Huntingdon journal. (Huntingdon, Pa.) 1843-1859, June 09, 1858, Image 1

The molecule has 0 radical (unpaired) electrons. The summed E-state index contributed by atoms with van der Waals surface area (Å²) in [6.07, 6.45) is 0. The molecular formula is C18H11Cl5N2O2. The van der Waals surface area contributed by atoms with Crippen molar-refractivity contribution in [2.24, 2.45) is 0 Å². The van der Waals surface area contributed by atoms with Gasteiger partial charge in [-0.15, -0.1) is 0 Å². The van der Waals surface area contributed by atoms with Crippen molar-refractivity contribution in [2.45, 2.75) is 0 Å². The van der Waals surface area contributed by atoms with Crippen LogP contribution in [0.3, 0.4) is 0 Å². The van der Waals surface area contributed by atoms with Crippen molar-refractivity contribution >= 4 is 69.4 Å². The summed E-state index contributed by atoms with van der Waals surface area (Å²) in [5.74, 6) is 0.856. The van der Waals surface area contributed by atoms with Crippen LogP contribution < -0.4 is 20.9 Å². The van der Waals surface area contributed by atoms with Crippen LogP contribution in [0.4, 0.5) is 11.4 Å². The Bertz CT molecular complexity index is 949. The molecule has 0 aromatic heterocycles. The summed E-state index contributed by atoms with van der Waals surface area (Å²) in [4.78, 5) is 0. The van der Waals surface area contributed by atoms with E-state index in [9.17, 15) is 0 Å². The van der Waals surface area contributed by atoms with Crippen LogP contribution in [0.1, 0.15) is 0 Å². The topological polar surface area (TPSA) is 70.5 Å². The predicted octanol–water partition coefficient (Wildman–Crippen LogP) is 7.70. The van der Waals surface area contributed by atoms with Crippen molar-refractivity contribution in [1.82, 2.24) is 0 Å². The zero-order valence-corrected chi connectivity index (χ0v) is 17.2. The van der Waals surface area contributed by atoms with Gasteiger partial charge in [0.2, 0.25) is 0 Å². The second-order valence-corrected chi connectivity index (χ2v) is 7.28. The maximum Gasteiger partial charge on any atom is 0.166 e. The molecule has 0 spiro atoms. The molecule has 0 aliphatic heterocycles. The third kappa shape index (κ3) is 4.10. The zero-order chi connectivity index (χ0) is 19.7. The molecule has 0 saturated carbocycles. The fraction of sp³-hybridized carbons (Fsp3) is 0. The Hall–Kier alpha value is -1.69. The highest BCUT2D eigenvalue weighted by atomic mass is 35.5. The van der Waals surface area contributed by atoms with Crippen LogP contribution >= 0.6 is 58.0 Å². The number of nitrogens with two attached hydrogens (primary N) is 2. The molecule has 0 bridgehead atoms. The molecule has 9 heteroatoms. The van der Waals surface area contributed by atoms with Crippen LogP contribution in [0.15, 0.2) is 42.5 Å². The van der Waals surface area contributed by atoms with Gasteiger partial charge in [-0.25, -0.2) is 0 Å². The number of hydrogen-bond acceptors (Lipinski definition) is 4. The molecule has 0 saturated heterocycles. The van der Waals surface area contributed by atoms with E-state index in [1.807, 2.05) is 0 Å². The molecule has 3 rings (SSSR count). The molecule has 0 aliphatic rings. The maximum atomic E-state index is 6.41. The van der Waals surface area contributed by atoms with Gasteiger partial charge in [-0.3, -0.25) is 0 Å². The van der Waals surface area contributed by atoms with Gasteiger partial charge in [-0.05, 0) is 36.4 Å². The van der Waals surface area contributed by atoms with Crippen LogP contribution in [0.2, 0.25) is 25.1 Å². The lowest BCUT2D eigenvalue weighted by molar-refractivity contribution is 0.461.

Z ..,c Huntingbon 'roll,T)ltit, WM. BREWSTER, EDITOR & PROPRIETOR. s - - I and told his blushing bride, "Thou must I t y,..„,..1 1 ; „,•,,,..„,•„,„5 5 ,„,,,, 55 , I Somebody's Dead i obey !" or he would undoubtedly have ' tat 111 •J I tax fl .. There is black crape on the door; some missed securing hie fair bride, with the __________ body's dead. Yes, from within has fallen snug little fortune of the one half of crea- 80. B.—EMPLOYMENT. another chip from the block of humanity, Lion, and then he would have been doomed .By the sweat of thy brow shall thou and the axe-man, Death, is swinging his to wander and wander on with no resting- earn thy bread." weapon for another blow. There! the The first wedding—what a funny titre Place. I verily believe he spoke in this In order to fulfil the obvious intention of bell is tolling, somebody's dead; slow rolls they must have had. This occurred about manner: "Mrs. Adam, do just as you our Creator in placing us upon this earth, the sounds, and how they resound, reach• the eigth day of January, in the year one Please and I will do the same; for in this every minute of time should be well occu- ing clear Into the heart of the thoughtful ! about six thousand years since. Now I way we will insure our lasting felicity." 1 pied, except those hours necessary for The coffin maker is fixing a coffin; .some presume all will want to know how every- I They required no officious clergyman to sleep. The necessity of this is, that la- body's dead. The beautifully polished thing came off, As it was the first wed- Perform the ceremony, lengthened in pro-, bar dispels the dull lassitude produced by box must soon moulder and rot; the worms ding, everything would be original. I n portion to their fees. Their vows were inertia, it circulates the blood more freely, will crawl over it—worms the only witnes novel style I must commence with the days uttered beneath the canopy of heaven ; adds to our health, comfort, and wealth, . ses of mortality drooping away, departing of courtship; and as it was not very long- I then the bond was framed which naught and diminishes many of the temptations ' from shape and substance. There goes thy, (as all should be) I have not much to I but death could sever. The feathered we are all more or less subject to. Disap• the hearse; somebody's dead. Ab, that's , write on t hat score. One day being all the I choir, perching on the hedge of Paradise, pointments, accidents, or troubles, are to the last ride, and the passenger will not time that was necessary, to get through the burst forth in one long glad song of praise, some extent unavoidable, but to an indus- come back, the stay away is eternal. Some preliminaries to the consummation of the The ceremony concluded, they had no trous person the knowledge of the approach body's dead all the time; mankind are dy nuptial tie—l have forgotten the precise 1 carriage-ride with railroad speed, over hill of sorrow, or the trial itself, can be endured mg; the earth is our producer and consu language Mr. Adam used in addressing ; and dale, but tenderly he clasped hersnow- with a serenity which might to a casual ob. ' mer, and will tie no crape upon the door, ; Miss Eve on this delicate subject—for it ' white hand, and, leaning on his arm, they server seem almost impossible. An idle and wear no black in mourning for our loss. was a long time ago, and my memory is I promenaded down the bordered walks to mon is a blank in the world, for he lives While we are dying, she smiles, and somewhat treacherous; but one thing I the rich collation prepared for the oocasion ' for no definite purpose, and he who con• laughs, and dances forward in her perpet , can assure you of, that Miss Eve did net by the hand of Nature. There was no , tents himself with money and lands, nei- ual joy. say no, sir, when . she meant yes. And costly wines served in golden goblets on- ; ther using his head or hands, but'clings to ----sese....-...-- did not want time to consid •r about the silver-plate, but the pure crystal brook Ivan the title of "gentleman" is worse than use- A Few Things that Everybody ought I to Know. all they wished to quench their thirst, and less. During the season of youth, the ; proposition, or the transaction would not A quart of peas, sown in a shallow box I hue been coucluded in one day. Finally the delicious fruit, hanging on every proper employment of what is called "lei fifteen inches wide by eighteen long, at at' the vows and proles ations of unending branch, consumed their only nourishment sure hours" should by no means be neglec any time of the year and cut ofl when undying love were made as they were sea- The re intruded no tensing friends or tin ted. 'Thus not only will they be attracted about four or five inches high, and boiled ted in a shady bower in the garden of Eden. welcome guests to mar their felicity. But from vicious pursuits, or unprofitable com. like spinnach, with a little salt makes a It was a beautiful day. The sun rose ell alone they wandered from holier to Pany, but a more complete preparation t delicious dish. The tops of Jerusalem re in unclouded splendor, to glanden, with its bower ; egotistical they already were (as Will be attained for their subsequent entry ichokes, cut off about six inches long, and I refulg;•nt rays, the primeval wedding any. I all newly married persons are sure to be- into the ministry, the counting-house, the boiled like other greens. makes a capital The sweet scented flowers were in full come) they realized that now their happi• Governmental offices, or the many benevo dish, which partakes, in some degree, of bloom ; the white rose, ;emblem of purity, ness tuns without alloy. Kindred spirits ' lent enterprises set before them during the flavor of the root. Boiled water cress united for life ; true, pure love dwelt in ! life. The mind, well stored with know! alsothe borders of he gard m ; the vio• also makes a wholesome and delicious dish. let, lily, and winding honeysuckle, display. cab heart, and they were supremely hap, edge, and subjected to the control of truth, It must not, however, be over-boiled; for • is the, greatest agent of power, as well as ed richly colored leaves in their most at• PY* impaired constitutions it is invaluable. In tractive forms on this most momentous ; 'fheir example has been followed by ev• • comfort, man can have, Then why delay morn. Momentous it has proved to mil- cry one ; (too fast again—not every one, the improvement of it ? A skeptic may April and May, late potatoes should always lions of human souls, for if Grandmother but nearl y every one) of the human fami- , here taterrupt me, and remark that, 'the -be peeled some ten or twelve hours, and Eve had only coquetted our venerable ly since, but only need in fora to suit air- ' times are so hard that neither employment steeped in cold spring water before they Grandfather Adam, he might have been i cumstances, of hands or head can be effected 1 And Thisi are co oked. s a great improvement; doomed to wander to .another sphere to :As there were no pap.irs—that is news. it makes potato nearly 1 I will reply that to some extent, this is true the as good as these win his lady love. But she was not wise : pap.ws—published then, their hyrnenial 1 but even when the b o d y su ff ers for want of dug in October.—The proper way to make (or silly) enough for that, and young aft., notice was not published ; but if there had', the necessities which will support it, the acu of good tea is a matter of some kn. Adam had not learned as yet the flatteries I presume the following would bo a fac-si- ' mind may still be enlarged and occupied portance. The plan which I have pritc , of fulsome, deceptive language ; "and were MARRIED mile of the notice : in the contemplation of God's works, and tised for these twelve months is this:—The being sincere, their days of courtship were ; MARRIED —ln the Garden of Eden, through the means of various free reading tea-pot is at once filled up with boiling ma being td stand five minutes before it is necessarily short. There was no 5t.... of their .free..,eiti ,sej 's • ^• I iirri n ilortgiTineiiiii!li;•lll - in this;ibe nine- ~...._ .... ....,,,,, ~, ... ,.. ,,, g mamma day re January, in the year o f the world used; the leaves gradually sink to the hot to century. to guide the future genera-' . one,Mr. Adam, aged three days, to Miss ,to crave approval from, and they were re- tions. We live not for the mortal part tom. The result is that the tea leaves are ; Eve, aged one day. The groom and bride . ' tiered of aor 'rid of trouble on that score, alone. We have an immortal soul tomcat. not scalded, as they are when boiling wa- I MARY MALONEY'S IDEA OF A LOVER.- - r are immensely wealthy, their marriage pe r - iNo croaking prophetic uncles or aunts, to 'l'hen how much ought we to prize the ' ter is poured over them, and you get all ' What are you singing for?" said Ito tion consisting of the whole world. A . disturb the scene ;no cold-hearted bache- , ft of time, for "vet a little while, and the I the true flavor of the tea. In truth, much Mar long life, joy unbounded, and innumerable g l . h is hand lesstee is • d inthisthan y d Maloney. - without' a require lots to chill the atmosphere ; no fault-find- ' archangel will lift up his hand and pro blessings attend them through lif e, w e 'der the old and common practice. because my heart feels happy." • ing maidens to disturb the arrangements ;claim the time shall be no more." 'no mischief making friends to try their James Cuthill, Lindon ' , Happy, are you Mary Maloney? Let Cool Impudence. want it the most, and yet use it the worst, constancy ;no rivals to excite Jealousy ; no Yesterday afternoon a genteel l oo king but must account for its disposal at the m man walked into me see; you don't own a foot of land in LETTER lover's quarrels to settle, to snake them bet. the bar at the Wood- judgment day. "Except the Lord build • t er friends afterwar ds. ru ff House, and called for a whiskey c o d - the house they labor in vain that build it." I A writer to a New York paper , who pro- " Foot of land, is it?" she cried with a • The bride was extremely young—only d s .— I y Re was served, and after he drank "My heart was fashioned by thy hand, fesses to be a 'reformed burglar,' gives a hearty Irish laugh. "Oh, what a band ye one . day old—a little too young to suit the My service is thy due ; hint as to how two thirds of the burgla• be after joking; why I haven't a penny, let the toddy, he obtained a cigar, and sat fastidious taste of the gentlemen now-a- 0, make thy servant understand ries of dwellings are accomplished in that alone the land." down by ' the fire and leisurely pulled it days, and rather too early for the ladies of away .— He then called for another toddy, I The duties he must do. city Ile says : "Your mother is dead!" j the present age to undertake the manage and having placed it beneath his vest, be How doth the little busy bee It is done mainly by the lovers and ..God rest yer soul yes;" replied Mary ment of domestic affairs, without a house- ltnprove each shining hour, swe'thearts of the servant girls who are Maloney, with a touch of genuine pathos, calmly buttoned h is coat, pulled on his keeper, and I am certain Ido not know And gather honey all the day employed in the house, and by acquain- .may the angels make her bed in heaven;' nleves, and turning to the bar k eeper , where Mrs. Ade m could have procured said— From every opening flower. , tances made in the evening, while stand- ..Your brother is still a hard case, I one, by the extreme total scarcity of do- ; In works of labor and of skill ,in in the court yards of the dwellings to suppose. . 'I a m ready.' mestics, and as her intended was satisfied I I would be busy too; •make the act uni ta ; ; n oce of some ono whom iiAh, you may will say that. Tee nosh, 'You are ready, are you I' replied the I with her attainments, all would be right. I per Satan finds some mischief still ; they do not know. All these acquaint. ing bat drink, drink, drink, and beating • bar•keeper; 'well sir, your bill is twenty F o r idle hands to do." I presume it would not be a great underta- I an and lovers, or cousins and brothers, his or wife, that she is. the creature: " five cents.' Then "so teach us, to number our king to superintend the culinary depart- , Lord, as we were called, gain admittance in the "You have to little pay your sister's 'I am aware of that fact ,' replied the a _P days, that we may apply our hearts unto I houses, make all the love we can, and then b oard: , meat, as Adam had not time as yet to foldinghis arms and turn i ng • make a great variety of cooking utensils, t rnn, theo t l urning hi s face wisdom," that thus we may truly appreci. • after learning all we want to know, rob ' , Sure the bit creature, she ' and do e sa good one of the mighty troubles of a housewife toward Roodfor w hat now am ready .' ate the brevity of time, the frailty of our the house; this is the cause of our success little girl, is Hinny, willing to whatever na ore, and the durability of that life which (how I wish all gentlemen, before they or w . , Warn ell against these lovers, brothers, I I h I "Po be y kicked out. Ham t a darned is "hid with Christ in God ," and whichaxes her don't grudge the .noney what dare wed. had the same to do, and Tam cous ins,&c. , andadvise• • ' visiting th e ser. gees for that." cent—couldn't do without liquor—been alone can continue when all things here certain he would not grumble at the scar- vents to be stopped, and there will be less You haven't many fashionable dress served like a gent; ain't ashamed of my must EDUCA'fOR. city of dishes—l wonder if I 'ongre:spass away. burglaries. I have robbed in three years es either, Mar " y Maloney. poverty; take your pay sir; kick me out.' ' could not pass a law to that e ff ect ?) ' l'henineteen houses, but am now reformed by The Bar keeper, finding that the chap Mir Adverti ling liberally, demon. "Fashionable, is it? 0, yes, I put a parlor was arranged ; with taste; but stop,the spiriturl revivals, and have one to • , , mast, o bliged rt withseveral . stra the o fa c ommun ity, a was in ea rnest, hit tea prosper i ty a piece of whalebone in my skirt, and me , they had no residence erected yet; they my trade of locksmith applications of boot toe, lastly adminis- ; well as the business tact and enterprise ' calico gown looks as big as the great la were still in delightful Eden. _______..-s,,esss---- tered. The idler bore it in good part, of him, who, from a successful experi- dies. But then ye says true, I Won't but But the wedding—that is •vhat I have firer A Schoolmaster, wishing his u• and after being kicked into the street, 1 ence in its advantages, knows well how to pat two gowns to me back, two shoes to me attempted to describe. There stands that oils to have a clear idea of faith, illustrated corned round, made a polite bow t 3 the estimate its vast influence upon his art, ' i ' t . , feet, and one bonnet to me head, barring youthful pair, with hearts warmed into a thus: 'Here is an apple; you see it, • bar-keeper, and then, apparently in a mechanism or vocation in life. • ' The main , the old hood ye gave me." living life, by the first, beet, purest, holiest and therefore you know it is there; but, Y ou h a ven 't 's OU lover,Ma ryMalon ey. feeling sauntered down thestreet , I moth fortunes which have been made • merry snoo d, ......,.___ feeling of human nature. And now theywhen I place it under this tea cup, you ! ••0 be oflwid any Mary Moloney yo—ketch ' Anierica, within the past decade of yea rs . are prepared for the ceremony which , ger Man looks upon life just as he by useful inventions, P medicines an d .. I have faith that it is there, though you no getting a lover thine days whe n the hard would make them one. In those days of . does upon woman—there is no living with chancey, have all been coined b the pub ; longer see it.' lads seemed to under times is come. No, no, thank heaven l simplicity and economy Mr. Adam had not them, and he can't live without them. He :lac • press through the use of printers' type • Y stand perfectly; and the next time the . ter eked .W t is f 'Lb?' theya in ' t got that to trouble me yet, nor I to trudge away miles to a clerk's o ffi ce to will run after theirs, and rather than be ' and ink alone. Thus it is that the eyeof tons a ea al an- a went it. ,, steered, with one accord, 'An apple under don't ' procure a license, that would cost one-half held, will lose his coat tail and character; a stranger rests upon the columns of any a tea cup.' "What on earth, then have you got t o dollar; for I opine he had none to give; kiss them for love, and kiss them for lead-'. cpaper as the sure index of its ad- , .0-.0 411.-410 make you happy? A drunken brother, a but, speaking to his bride thus,—"Art' inghim into trou bl e. So is li fe. Hepar- I 1 - . l ar THE Sunday .dtlas, in a fit of poor helpless sister, no mother, no father, thou willing to become my wife ; for thee , takes of its pleasures, and then curses it , 3 . e p itomeof the neighborhood's' l• we .ii inte -Revolutionary enthusiasm, says: . , no lover; why where do you get all your ' and thee only do I love; I will be constast 1 for its pain; gathers boquets of bliss, and ligence and progression; until ' affords to 'Hurrah for the the gals of '76! happiness from?" ' and true while life lasts—wilt thou be m Y ,when their blossoms have laded, fin d s he the attentive observer of its pages what 'Thunder V cries a New Jersey paper, 'The Lord be praised, Miss, it growed helpmate and lawful wedded wife !" I - I himself in possession of a bunch of briars e Cowp r would have termed in truth-- " A 'that's too darned old. No ' no—hurrah up in me. Give me a bit of sunshine, a could not distinctly hear all of the teem - which is all owing to a little incident that - • • map of busy life,----its fluctuations and its for the gals of 17 I ' clean flure, plenty of work, and a sup at blng bride'sresponse, but a slight incline occurred in Paradise whenman • sass as i , vast concerns.' Besides this public invi. the right time, and I'm made. That makes i lion of the head and a few low murmured , green as a tobacco worm, and as unsuspi- • thepurchaserbythedisposerof ninon to - me laugh and sing ,sad then if deed trou• Go, heartless girl—thoult smile to-morrow, words constituted an affirmntive ; I did not' dim as a tree toad in a thunder storm, eat almost to bashfulness. was once asked m' his wares. is a sure guarantee of franknessble comes, why, God helpin' me, I'll try As I sad never been ; hear her say she would obey her husband ' He wee t o ld to increase and multiply, and and honesty upon I I th e part o f the latter, by a country apothecary of a contrary char- ,to keep my heart up. Sure it would be a And spurn thy lover's words of sorrow, I and I do not believe she said any such • so he accordingly increased his cares and ' ; which inures to a mutual advantage. To octet, in a public assembly, and in a tone sad thing if Patrick McGrue should take For those of happier men. g. e neve tat to amo ern inno- I thin Ib I . h bed • caress, and multiplied his miseries, and • . • sufficient to catch the attention of the it into his head to come ancl ax me, but benefit those who appreciate the advanta- A darker destiny thy page, vation incompatable with the letter of the ' peopled the world with a parcel of can- • whole company, "Hos it happened that the Lord will& I'd try to bear up under of advertising,we call attention to the 'g as Of coming years may tell; , compact To love devotedly was all that ! 1 didates for peldition. and I am one of them. ' various advertisements in the columns of 1 the patriarchs lived to such an old age ?" n '' God help thee in thy pilgrimage, was required of them, and as this was the , _ _ -10 . 0 ro which he immediately replied, "Per. Journal. There are many business . Loved being—fare thee well. ' first wedding, all subsequent one should I 16," An old lady being at a loss for a the e n j in u llti ntin don county who would taps they took no physic." The aposhe ....... ... ... Dir Why is the heart of a tree like a pattern therefrom. I have not the remo- I pincushion, made use of an onion. On I find it largely t o g their advantage if they eery was vanquished. Ia,YACKEREL of all Nos., Herring, ....c., can , dog's tail ? Because it is the farthest from ' test suspicion in my mind that Mr. Adam I the following morning she found that all I paid more attention to the matter of adver -v. be had of the best quality, by calling on (he ba r k.l styled himself the "Lord of Creation;' the needles had tears in their eyes. • tieing, Festive Si MeMownim. , MISCELLANEOUS ADVERTISEMENTS. New Goods ! New Goods ! .ALT D. P. GR'IN'S CHAEP STORE. D. P. Gwin has just roturnd from Philadel phia with the largest and most beautiful as sortment of SPRING AND SUMMER GOODS, Ever brought to Huntingdon, consisting of the most fashionable Dress Goods for Ladies and Gentlemen, such as Black Silks, and Fancy, All Wool de Lains, (all colors) Spring Helaine, Cha!lie Delain., Berages, (all Colors) Levella Cloth, Debaize, Alpacca, Pop !Has, Printed Berages, Brilliants, plain and fig ured , Ginghams, Lawns, and Prints of every de scription. ALSO, a large lot of dress Trimmings, Frin ges, Antiques, Gimps, Ribbon, Buttons, Braids, Crapes, Reed & Brass Hoops, Skirt Cord, Silk and Linen handkerchiefs, Neck ties, Stock, Zephyr, French Working Cotton, Linen and Cetton Floss, Tidy Yarn, &c. ' Also the beet and cheapest assortment of Col ors, and Undereleeves, in town. Bar'd and Plain Jaconet, Mull Muslin, Swiss, Plain, Fig ured, Skirt Beltt• Marseilles for Capes, and a variety of white goods too numerous to men tion. Spring and Thibit Shawls, Whito Domaine for Cam, Mantillas, _ . _ AlsO, Cloths, Cassimors, Cassinets, Tweeds, K. Jeans, Muslins, Cotton Drill, Nankeens, Ticken, Table Diapers, Flannels, &es Also, a large lot of Bonnets, Flat, Hats, &c. Boots and Shoes, the largest and thee pest assortment in town. HARDWARE, QUEENS WARE, Buckets, Tubs, Baskets, Churns, Butter Bowls, Brooms, Brushes, &c. Carpe ts. OIL Cloths, Fish and Salt, Sugar, Coffee, Tea, Molasses, and all goods usually kept in a country Store. My old customers, and as many new ones as can crowd in are respectfully requested to come and examine my goods. All kinds of Country produce taken in ex change for goods, at the highest market prices. DAVID P. GWIN. April 21, 1858. NEW STORE 1 NEW GOODS 1 1 FISHER & IIIcHURTRIE HAVING re-opened the METROPOLITAN formerly known on "SAXTON'S . take plea— I sure in announcing to their many friends, that they have received a new and well-selected stock of Goode, which they feel confident will I satisfy the demands of the public, and will prove 4 unexceptionable in STYLE nod QUALITY. Thq line of Dress Goods embraces ROBES A QUILLE IN ORGANDIES, LAWNS, PERCALES, &c. CHALYS, I BERAGES, BRILLIANTS, ALL WOOL DELAINES, CRAVELLA MOHAIR, DANUBIAN, TAMISE, AND LA VELLA CLOTHS, DEBAGE, LUSTRES, ALPACCAS, PRINTS, GINGHAMS, &c. We have a fine assortment of Summer Man tillas, Shawls, Dress Trimmings, Fringes, An tiques, Ribbons Mitts, Gloves, Gauntlets, siery, Ladies' dollars, Handkerchiefs, Buttons, Floss, Sewing Silk, Whalebones fo r Skirts, Reed Hoops, Brass do., Skirt Cosa, eke. A t.so—Tickens, Osnaburg, bleached and un bleached Muslins nt all prices, Colored and White Cumbrics, Barred and Swiss Muslins, Victoria Lawns, Nainsooks, Tarleton and many other articles which comprise the line of IVliite and Domestic Goot's. We leave French Cloths, Fancy Ca.ssimeres Sat tinetts, Jeans, Tweeds, Cottonudes, Linens, Denims and Blue Drills. HATS, CAPS AND BONNETS, of every variety and style. Also all kinds of STRAW GOODS. A good stock of GROCERIES, HARD & QUEENSWARE, BOOTS & SHOES, Wood and Willow-ware, • which will be sold Cann'. WO also deal in PLASTER, FISH, SALT, end all kinds of GRAIN, and possess facilities in this branch of trade unequalled by any. We deliver all packages or parcels of Merchandise, FREE OF CHARGE, at the depots of the , Broad Top and Pennsylvania Railroads. Come one, come all, and be convinced that the "MwrnoroirrAN" is the place to secure fashionable and desirable goods, disposed of at the lowest rates. Apr.14,'58. Mlll, ABM W0054E111 CLOTHING ! A New Assortment Juht Opened ! And will be sold 30 per cent. CHEAPER THAN THE CHEAPEST! LT ROMAN respectfully inrorms his custo- AA, mars and the public generally, that he has just opened at his store-room in Market Square- • Huntingdon, a splendid new stock of Ready made Clothing for Fall and Winter, which he will sell cheaper than the same 9uality • of Goods can be purchased at retail in Philadel phia or any other establishment in the country. ; Persons wishing to buy Clothing would da well to call and examine his stock before 1 nrcha bil% elsewhere. Also, Hats, Caps, which will be sold lower than at any other es tablishment in the county. Huntingdon, April 1. 1858. Patent Portable Fence. The rights of Hunt's Patent Portable or Per manent Fence and Gate Post, for Lots, Farms and Township, can be secured for a small sum by calliny on the Agent at Huntingdon. Go and see the model at once. It is decidedly the best Fence ever used. No Farmer should be without it. Call ye who would be benefit ted and examine it for yourselves. HENRY CORNPROPS f, Agent for Huntingdon County. GREAT STORM ! New Drug and Grocery Store. M'MANIGIL, SMITH & CO., Hill St., 5 doors went of the Court House, Huntingdon. Dealers in Drugs, Chemicals, Dye Stuffs, Paints, Varnishes, Oils,Spts. Turpentine, Fluid, Alcohol, Wine an Brandy of the Best article for medical uses, Concentrated Lye for making Soap, Glass, Putty, Patent Medicines' also Coffee, Tea, Chocolate, Sugar, Molasses, Vinegar, Fish, Salt, Flour, Crackers, Nuts,T Candies, Figs, Raisins, Tobacco, Cigars, Syr . ups of all kinds for summer drinks in a word every thing usually kept in a Drug or Grocery Store, those who desire pure and Genuine ar tides will do well by giving us a call. May 19, 'sBi—ly. TERMS OF THE 'JOURNAL. ' TERMS The "HUNTINODON JOURNAL' is published at the following rates t If paid in advance $lOlO If paid within six months after the time of subscribing 1,75 If paid before the expiration of the year, 2,00 And two dollars and fifty cents if not paid till after the expiration of the year. No subscrip tion taken for a less period than six months. I. All subscriptions are Continued until oth erwise ordered, and no paper will be discontinu ed, until arrearages are paid, except at the option of the publisher. 2. Returned numbers are never received by us. All numbers sent us in that way are lost, and never accomplish the purpose of the sender. 3. Persons wishing to stop their subscriptions, must pap up arrearages, and send a written or verbal order to that effect, to the office of pub lication in Huntingdon. 4. Giving notice to a postmaster is neither a legal or a proper notice. 5. After one or more numbers of a new year have been forwarded, a new year has commenc ed, and the paper will not be discontinued until arrearages are paid. See No. 1. The Courts have decided that refusing to take a newspaper from the office, or removing and leaving it uncalled for, is ram A FACIU evidence of intentional fraud. Subscribers living in distant counties, or in other States, will be required to pay invariably in advance. girThe above terms will be rigidly adhered to in all cases. ADVERTISEMENTS Will be charged at the following rates: I insertion. 2 do. 3 do. Six lines or less, $ 25 $ 37} $ 50 One square, (16 lines,) 50 75 1 00 Two " (32 " ) 1 00 1 50 2 00 3 Mo. 6 mo. 12 mo. One square, $3 00 $5 00 $8 00 Two squares, 500 800 12 00 1 i column, 800 12 00 18 00 12 00 18 00 27 00 d 0.,., 18 00 27 00 40 00 1 ~ do., 28 00 40 00 50 00 Business Cards of six lines, or less, 84.00. Advertising and Job Work. We would remind the Advertising com munity and all others who wish to bring their business extensively before the pub lic, that the Journal has the largest cir culation of any paper in the county—that it is omstantly increasing;—and that it goes into the hands of our wealthiest citi zens. We would also state that our facilities for excuting all kinds- of JOB PRINT ING are equal to those of any other office inthe county; and all Job Work entrus ed to our hands will be done neatly, promptly, and at prices which will be ant iefuotory. ,*tlett gottrg. LINES TO A LADY. Forgive thee? yes, I do forgive thee, And bless thee as we part ; And pray that years may never leave thee, My agony of heart. I call no shadowy malison Upon thy fair young brow : But would thy life would ever run As sunwardly as now. I know that I have knelt too lowly, For smiles so oft withdrawn— That trusting love received too slowly The lessons of thy scorn. That thou hast had thy triumph hour Unquestioned and complete, When prompted by a spell of power, I knelt me at thy feet. 'Tis over now—thy charm is broken, The feverish dream bath fled; And palled away lik words unspoken The vows that I have said. I give thee back thy plighted word i Its tones of love shall be Like music by the slumbered heard, A dreamers melody. Go now—the light of hope upon thee; Thy lover's claims are o'er ; A thousand smiles thy charms have won thee They'll win a thousand more. For beauty hath a charmed spell Upon the human will ; Though fruits the heart it vans so well, It bath its homage still. Go, blue•eyed girl ; the proud shall meet thee Aud gladden in thy smile, And flattery's pleasant hp shall greet thee, With the bland words of guile. Go, try the recklessness of earth, With that young heart of thine; And lavish its uuwasted mirth On pleasure's every shrine. Thy pleasant path may yet be shaded, A shadow cross thy sun ; The rosy wreaths which love bath braided Fall from thee one by one. The flattering vows may pass away, The lives of love be broken, And manhood's evil scorn repay The fondness thou hest spoken. "LIBERTY AND UNION, NOW AND FOREVER, ONE AND INSEPARABLE." *titct *taxi. THE FIRST WEDDING. BY LIZZY RAY, HUNTINGDON, PA., WEDNESDAY, JUNE 9, 1858. Mr A penny savud is twice earned VOL XXIII. NO. 24, A Real Native. The ignorance of this country amonS otherwise well-informed English folks was curiously illustrated in the case of General W-, (a good fellow, but bogus general) who visited England a few years ago. Ha ving occasion to pars a few days in a pro vincial town. which boasted its literary co terie, he received an invitation through an acquaintance from Mies Blue Stocking to attend a soiree. The general of course went, and being a fine, handsome, agreea ble fellow, he was quite a lion. In the course of the evening, Miss Blue, who had managed to secure his undivided attention, tapped him playfully with her fan, and said, "Do you know that you are a naughty man .How so, madam,' asked the general. 'Why for deceiving us all so; only eve ry one in the room has not seen as much as I.' The general became nervous and tho't of course, that he must have committed some faux pas; but as the lady seemed kind and forgiving, he determined to prove the matter. .My dear lady, I am very sorry if 1 have been guilty of any dereliction; do tell me, that I may apologize !' Oh !'said Miss Blue, 'it's only oraten• ding to be an American !' 'Pretending to be an American ! But I am an American, madam.' 'Yes, perhaps you live there, but you are not a native, you know.' 'On my honor, madam, a real live na• tive of the groat State of New York.' 'That will do for the company to think, general,' said the literary lady, 'and of course I shall not undeceive them ; but you must know I had a very distinguished A merican gentleman, who was a native, to lunch with me this morning, arid I was so sorry I could not have him to meet with you to-night. But he was not at all like you. His raven hair curled in such beau tilul ringlets around his head, and his com plexi on was dark, very dark, a perfect Othello of a fellow; begging the lady not to expose his little ruse, in trying to pass MI for an American he got into a corner and enjoyed his laugh. The last speech upset my gravity. The idea of looking upon a lover as an afflic tion was so droll. But she was evidently sincere, having before her the example of her sisters's husband and her drunken bro ther.